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If Jeff Koons Collaged Internet Porn, It Might Look Something Like This

Multimedia artist Aline Alagem creates a series of eye-catching paintings during a six-month residency in Berlin.

by Alyssa Buffenstein
Jul 30 2016, 11:45am

Aline Alagem, Day Dreaming (white painting) (2016). All images courtesy of the artist.

Surrounded by elegant white swans and crystal-clear cascades of water, a porn actor engaging with a fellow actor doesn’t seem so sleazy. This is the beauty of Israeli artist Aline Alagem’s newest series, Skin, Tone, created in the first half of 2016 during a six-month residency at Künstlerhaus Bethanien in Berlin. The multimedia artist’s paintings appropriate images from mainstream porn and erotica and juxtapose them against imagery of flora and fauna, creating compositions that can potentially be called Pop art’s third wave.

Literally meaning “artist house,” Künstlerhaus Bethanien is dedicated to supporting contemporary art by providing studio space to artists working in a wide range of media, as well as exhibiting their works. A goal of the Kreuzberg-located institution is also to encourage dialogue between artists working in different media, and besides large-scale paintings, Alagem also works in video animation. “Being a resident artist at the Bethanien allowed me to have less boundaries in my work process. Having a very clear, autonomous territory that, for me, is target oriented with no distractions,” she tells The Creators Project, explaining that the live/work space allowed her increased freedom and flexibility.

Still Life (2016)

Alagem’s paintings hark back to the sensual Pop art of Tom Wesselmann's Great American Nudes, in which the artist reduced nude female forms into their basic shapes, in other words, objectifying them. In fact, in her show at Künstlerhaus Bethanien, Alagem showed a hanging sculpture of a disembodied mouth, similar to mouth studies by Wesselmann. Alagem’s work also has obvious visual connections to certain brightly-colored, large-scale, neo-Pop paintings by Jeff Koons, like abstracted versions of his Made in Heaven paintings, sharing the same attention to color and light as certain paintings in his Celebration series. Bringing the aesthetics of Pop art into 2016, and doing so with a female gaze, Alagem’s objectification of the female body reads slightly differently, not to mention the fact that they’re not studies of women’s bodies, but examinations of wide-spread cultural imagery.

Rather than Pop artists of the past, Alagem tells us her artistic inspirations lie more among the likes of artist Betty Tompkins, who paints blown-up, zoomed-in, hyper-realistic pictures of genitals (link NSFW, duh) participating in sex acts. The late-18th century French Romantic painter Théodore Géricault inspires the arist's compositional approach, as well as the hyperealism of the “elegant, neurotic, detailed scenes” of Swiss painter Franz Gertsch. Altogether, these influences collide to create surreal, visually stimulating painterly collages.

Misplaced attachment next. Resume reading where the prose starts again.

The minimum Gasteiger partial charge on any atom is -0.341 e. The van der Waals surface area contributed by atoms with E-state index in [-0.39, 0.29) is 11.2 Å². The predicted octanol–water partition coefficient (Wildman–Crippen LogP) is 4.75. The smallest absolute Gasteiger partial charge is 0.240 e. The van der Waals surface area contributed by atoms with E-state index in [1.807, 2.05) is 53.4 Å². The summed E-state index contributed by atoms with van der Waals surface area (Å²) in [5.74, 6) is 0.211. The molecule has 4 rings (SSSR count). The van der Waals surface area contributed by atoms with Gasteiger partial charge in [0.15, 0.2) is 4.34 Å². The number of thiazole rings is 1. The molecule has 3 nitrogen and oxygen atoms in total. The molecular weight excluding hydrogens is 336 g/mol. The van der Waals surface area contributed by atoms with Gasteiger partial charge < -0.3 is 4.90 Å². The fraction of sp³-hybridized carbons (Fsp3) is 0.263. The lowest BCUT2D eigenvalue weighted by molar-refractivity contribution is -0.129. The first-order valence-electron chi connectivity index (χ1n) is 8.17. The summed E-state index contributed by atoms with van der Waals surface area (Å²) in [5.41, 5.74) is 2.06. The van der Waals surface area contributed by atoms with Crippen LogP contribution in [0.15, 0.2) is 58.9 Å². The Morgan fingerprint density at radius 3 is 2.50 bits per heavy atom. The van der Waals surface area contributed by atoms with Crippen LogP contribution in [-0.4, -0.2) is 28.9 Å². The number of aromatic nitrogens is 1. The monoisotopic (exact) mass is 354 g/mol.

Some of Alagem’s imagery is staged; for example, she painted pieces of a broken vase based on a real one, which she smashed and photographed herself. But for her pornographci pictures, it’s important for the artist that the body parts are appropriated found images, and not imagined or manipulated bodies. “It's pretty extreme that I have to look for the exact body part that would fit the composition in my head,” she says. “It takes so much time and in the process I become a consumer of these images myself.”

Landscape (2016)

As is the case for many young, contemporary formalist artists—particularly those working in Berlin—behind Alagem’s beautiful painting series is a complex theoretical concept. While visually, the paintings in Skin, Tone are lush, fragmented human and animal forms overloaded into one composition, the artist is interested in the concept of the "void." According to her artist statement, Alagem is thinking about the gap between her images’ original contexts and the decontextualized meanings they assume when morphed by the painter’s hand. Like the endless number of images we scroll past every day on social media or through advertisements, she is interested in “the desperate attempt to accommodate images that have already lost their source,” creating what she calls a “too-much-yet-never-enough restless sensation... [one of] constant and emptied climax.”

When viewing Skin, Tone, it is hard to think about anything but the striking beauty of these tessellated pictures. Even if modern attention spans are constantly tempted with hundreds of images, artistic expressions like this exhibit create a new, captivating reality.

Red Painting (2015)

See more of Aline Alagem’s work on her website.

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